By Bob Liff
I am certainly not the only person whose realization that I suffered from an increasingly severe hearing loss came upon me gradually. My difficulty became noticeable when I was working as a newspaper reporter in the late 1990s. I could manage okay on the phone but had trouble following conversations in person if there was any ambient noise. Crowd situations were unbearable.
I also suffered from periodic tinnitus, which of course is utterly frustrating, but still did not attach it to having a chronic hearing loss.
I withdrew from social situations. I started making jokes: My wife says it’s not that I can’t hear, but that I won’t listen. Because my hearing loss is asymmetrical—much worse in my right ear than my left—I was losing my echolocation. I could not tell where a sound was coming from, and would spin around to find the source.
Eventually, reality kicked in. I went for a hearing test about 12 years ago and was shocked at the degree of the loss in my right ear—more than 50 percent in the midrange frequencies, less so in other ranges—and a slight loss in the left.
My ENT and audiologist suspected Ménière’s disease, but could not come to a conclusion, which illustrated for me how much research still needs to be done to fully understand hearing and balance issues. I was fitted with a hearing aid for my right ear. Because of the nature of my hearing loss, I could not use an in-ear aid and had to use one that went over my right ear with an external microphone.
Both ears continued to deteriorate, the right more than the left. I could hear sounds in my right ear, but could not make out words. As it was explained to me, my auditory nerve was working normally, but the other parts of the ear where sound travels before reaching the nerve, especially the hair cells inside the cochlea, were not.
My audiologist finally said there was not much more he could do for my right ear and suggested a cochlear implant (CI) on that side. I met with Ana Kim, M.D., at Columbia Presbyterian in New York City where I live, who performed the surgery.
One of the absurdities of the health insurance industry became apparent to me when I chose a CI that would be paired with a hearing aid for my left ear. While the hearing aid alone was not covered by my insurance plan, the far more costly CI in combination with the hearing aid was covered because the two devices were synched.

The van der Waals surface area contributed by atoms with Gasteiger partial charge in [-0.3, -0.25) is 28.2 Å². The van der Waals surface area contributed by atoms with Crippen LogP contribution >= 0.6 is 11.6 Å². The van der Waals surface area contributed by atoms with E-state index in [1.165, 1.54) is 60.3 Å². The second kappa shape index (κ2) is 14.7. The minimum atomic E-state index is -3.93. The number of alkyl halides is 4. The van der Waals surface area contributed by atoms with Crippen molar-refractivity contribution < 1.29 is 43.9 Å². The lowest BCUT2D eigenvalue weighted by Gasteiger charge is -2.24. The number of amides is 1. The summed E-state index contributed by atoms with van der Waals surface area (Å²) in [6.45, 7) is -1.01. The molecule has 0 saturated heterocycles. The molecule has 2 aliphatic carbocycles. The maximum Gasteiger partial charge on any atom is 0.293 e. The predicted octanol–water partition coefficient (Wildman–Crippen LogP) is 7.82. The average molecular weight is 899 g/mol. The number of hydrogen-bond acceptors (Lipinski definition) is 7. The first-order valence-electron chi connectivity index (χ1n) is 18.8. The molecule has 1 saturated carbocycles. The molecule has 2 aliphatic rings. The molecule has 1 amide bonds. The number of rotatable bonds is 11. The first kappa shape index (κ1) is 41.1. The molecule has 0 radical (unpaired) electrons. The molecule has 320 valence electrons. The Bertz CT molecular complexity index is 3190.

The surgery was more extensive than I expected. Dr. Kim opened up my skull behind my right ear and burrowed out a bed in the dura on my cranium to insert the implant, which was then wired through my cochlea. I maintained my wise-guy attitude about the situation, posting a picture of my bandaged head on Facebook, explaining they had opened up my head and found nothing.
I had to wait three weeks for the effects of the surgery to subside before my new audiologist, Megan Kuhlmey, Au.D., also at Columbia Presbyterian, hooked me up for the first time—and nothing happened.
I was not the first patient who expected instant magic. It took several months before hearing began to return to my right ear. Each hearing test showed progress, though I did not feel it. The hearing aid in my left ear allowed me to compensate for deficiencies in my right ear, but eventually I began making out words in my right ear as well.
That is when I discovered one of the ways I had previously been coping with my hearing loss. While having morning coffee with my wife, she would have me cover my left ear; I was hearing things with my right. When she casually covered her mouth, I could no longer make out what she was saying. In that instant, I realized I had been reading lips for years without even realizing it.
Two years after the surgery, the CI has not yet restored full hearing in my right ear, though it certainly has improved it, and I no longer have problems figuring out which direction a sound is coming from. With the type of implant I have, I cannot have an MRI, since the magnetic force could tilt the device inside my head, and I get conflicting advice on whether I can go through a metal detector. Since the technology is always improving, if you are a candidate for a CI, discuss with your doctor which one best suits your needs and lifestyle.
As an aging baby boomer who just turned 70, I find lots of company in the hearing loss crowd. It is hard to generalize how hearing loss affects people individually, but I am surprised that for many, vanity remains an issue. For me, the prospect of improved hearing outweighs any concern that signs of the vagaries of age are visibly hanging on my ear lobes.
I do wish I had tackled this earlier, and had not dismissed comments by well-meaning people saying I was not hearing them properly. And since I have also had surgery in recent years on my eyes, nose, and throat, I realize I have kind of a bionic head anyway.
What is inside my head is another matter.
Bob Liff is a public relations professional in New York City.